I use this script to fetch & list WMCS server info from Netbox and generate a CSV (to later import into a spreadsheet):

other scripts

Other random scripts.

I use this script to help in jumping into the console of a given VM instance.

Example usage:

aborrero@cloudcontrol1004:~ $ python3 toolsbeta-test-k8s-etcd-2 toolsbeta
VM nova ID:    59922260-bd39-4bdc-b233-feb78ddb2665
VM Hypervisor: cloudvirt1014.eqiad.wmnet
VM libvirt id: i-0000ddf4

Try this in your laptop:

	ssh -t cloudvirt1014.eqiad.wmnet "sudo virsh console --devname serial1 i-0000ddf4"

(I would really love to do that myself, but SSH creds, etc...)

I use this script in cloudcontrol servers to hard-reboot a given Cloud VPS instance.

Example usage:

aborrero@cloudcontrol1004:~$ sudo su
root@cloudcontrol1004:/home/aborrero# cd
root@cloudcontrol1004:~# source 
root@cloudcontrol1004:~# cd -
root@cloudcontrol1004:/home/aborrero# bash tools-sgeexec-0924
I: UUID is 4087f96d-7cd8-445c-9e9c-7aabe6d564d7
I: stopping instance
I: status is ACTIVE
I: status is ACTIVE
I: status is ACTIVE
I: status is ACTIVE
I: status is ACTIVE
I: status is ACTIVE
I: status is ACTIVE
I: status is ACTIVE
I: status is ACTIVE
I: status is ACTIVE
I: status is ACTIVE
I: status is ACTIVE
I: status is SHUTOFF
I: starting instance

I used this script to rollout the sssd stack to Toolforge in a controlled fashion.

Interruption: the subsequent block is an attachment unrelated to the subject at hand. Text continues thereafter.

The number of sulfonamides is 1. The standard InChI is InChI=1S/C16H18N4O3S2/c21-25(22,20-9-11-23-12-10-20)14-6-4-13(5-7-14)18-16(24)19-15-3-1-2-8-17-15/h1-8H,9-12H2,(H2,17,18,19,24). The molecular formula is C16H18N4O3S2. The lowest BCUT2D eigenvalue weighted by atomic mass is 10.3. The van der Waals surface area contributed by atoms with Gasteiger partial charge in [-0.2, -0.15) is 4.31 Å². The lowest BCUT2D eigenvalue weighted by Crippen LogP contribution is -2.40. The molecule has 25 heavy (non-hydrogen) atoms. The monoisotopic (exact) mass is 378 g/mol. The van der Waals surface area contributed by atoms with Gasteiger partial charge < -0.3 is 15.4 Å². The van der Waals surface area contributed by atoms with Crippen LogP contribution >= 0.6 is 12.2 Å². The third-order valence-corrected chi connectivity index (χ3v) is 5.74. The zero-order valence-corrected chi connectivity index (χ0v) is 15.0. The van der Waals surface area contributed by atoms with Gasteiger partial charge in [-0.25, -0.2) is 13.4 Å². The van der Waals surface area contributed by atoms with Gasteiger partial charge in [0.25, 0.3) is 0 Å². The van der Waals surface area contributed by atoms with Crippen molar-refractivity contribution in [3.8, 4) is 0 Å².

This is meant to be executed in the clushmaster node, with only one input paramenter pointing to a file with a list of nodes:

This script is used to generate the list of tool webservices allowed in the legacy redirector system. The output is a LUA map text that can be copy/pasted into the legacy redirector LUA script.

To simplify access/credentials, execute this in a tools-k8s-control node, example:

aborrero@tools-k8s-control-3:~$ sudo -i python3 /home/aborrero/
    local allowed = Set {

1014 webservices detected


Some personal puppet stuff.

catalog compilation in jenkins

Jenkins puppet-catalog-compier friendly list of canary servers from different Cloud VPS deployments.
Those are meant to quickly copy-paste into the compiler job.

  • all the cloud hardware!
  • all Toolforge!
  • all the cloudXXX-dev hardware!

switch puppetmaster for CloudVPS VMs

I used this quick and dirty bash script to test puppetmaster enrollment for several CloudVPS VMs. It should be run from the WMCS cumin server (which is the main puppetmaster too).


See also

Disclaimer: I work for or provide services to the Wikimedia Foundation, and this is the account I try to use for edits or statements I make in that role. However, the Foundation does not vet all my activity, so edits, statements, or other contributions made by this account may not reflect the views of the Foundation.